(Vancouver) On the eve of the World March of Women and a conference on women's economic security co-hosted by Premier Ujjal Dosanjh and Women's Equality Minister Joan Smallwood, the Canadian Centre for Policy Alternatives is calling for immediate government action to improve the lives of women and their families in British Columbia.
(Vancouver) The BC Task Force on Pay Equity's report to the BC government, tabled in the legislature yesterday, repeats what researchers and women's groups have been saying for years: sex-based wage disparities are "a persistent and pressing problem."
Most of what is known about gang activity and involvement centres around men. With the exception of some media reports, female gang members have remained mostly invisible in research about gangs, and in gang prevention and intervention programs, a new study has found. The "Invisible" Gang Members: A Report on Female Gang Association in Winnipeg was written by Melanie Nimmo for the Canadian Centre for Policy Alternatives-Manitoba. It is based on in-depth interviews with representatives from criminal justice, social services, and community-based agencies.
Introduction The Canadian Centre for Policy Alternatives (CCPA) is an independent, non-profit research institute dedicated to producing and promoting economic and social policy research of importance to Canadians and British Columbians. Our activities support the efforts of individuals and organizations working towards social, economic, and environmental justice. We appreciate this opportunity to respond to the Ministry's discussion paper on economic security and pay equity for the women of British Columbia.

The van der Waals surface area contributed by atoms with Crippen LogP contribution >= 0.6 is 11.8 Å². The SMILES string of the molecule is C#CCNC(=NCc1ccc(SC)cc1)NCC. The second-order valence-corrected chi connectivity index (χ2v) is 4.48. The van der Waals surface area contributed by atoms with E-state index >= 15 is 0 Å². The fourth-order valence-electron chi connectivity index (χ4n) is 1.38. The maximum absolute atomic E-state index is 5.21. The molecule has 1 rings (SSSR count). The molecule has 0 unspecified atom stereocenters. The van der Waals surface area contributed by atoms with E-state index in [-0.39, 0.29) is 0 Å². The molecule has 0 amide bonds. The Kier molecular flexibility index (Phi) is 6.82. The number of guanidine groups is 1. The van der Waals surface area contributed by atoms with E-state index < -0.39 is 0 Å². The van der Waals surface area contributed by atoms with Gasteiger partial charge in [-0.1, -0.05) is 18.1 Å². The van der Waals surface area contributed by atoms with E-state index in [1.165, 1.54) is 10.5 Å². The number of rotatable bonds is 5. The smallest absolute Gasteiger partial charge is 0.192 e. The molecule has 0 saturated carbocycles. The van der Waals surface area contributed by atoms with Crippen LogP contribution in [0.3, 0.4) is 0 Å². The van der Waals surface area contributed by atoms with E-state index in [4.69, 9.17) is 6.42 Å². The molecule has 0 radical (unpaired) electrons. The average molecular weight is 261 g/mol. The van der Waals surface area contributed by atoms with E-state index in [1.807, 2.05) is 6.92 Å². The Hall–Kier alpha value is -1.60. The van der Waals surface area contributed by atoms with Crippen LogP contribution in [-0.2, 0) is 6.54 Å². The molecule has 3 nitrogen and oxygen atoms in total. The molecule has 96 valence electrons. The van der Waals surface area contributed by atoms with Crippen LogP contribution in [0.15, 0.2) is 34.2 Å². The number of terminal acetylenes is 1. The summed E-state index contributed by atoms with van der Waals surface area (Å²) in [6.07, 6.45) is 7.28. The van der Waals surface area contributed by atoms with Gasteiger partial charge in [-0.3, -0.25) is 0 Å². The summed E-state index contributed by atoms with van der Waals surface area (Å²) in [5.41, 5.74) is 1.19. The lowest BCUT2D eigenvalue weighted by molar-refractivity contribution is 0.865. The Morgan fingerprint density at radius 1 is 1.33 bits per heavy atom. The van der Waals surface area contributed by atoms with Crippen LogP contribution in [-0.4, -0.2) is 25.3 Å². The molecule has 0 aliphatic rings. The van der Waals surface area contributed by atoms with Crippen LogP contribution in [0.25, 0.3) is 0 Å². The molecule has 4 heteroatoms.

Ottawa--Poverty is still a women's issue - even though people no longer seem to be talking about it. Almost 19% of adult women in Canada are poor. That's the highest rate of women's poverty in two decades. In A Report Card on Women and Poverty, prepared for the Canadian Centre for Policy Alternatives, economist Monica Townson found that, since 1980, the percentage of women living in poverty has been climbing steadily. Women remain among the poorest of the poor, says Townson. And recent government policies have contributed to the growing poverty of women, she notes.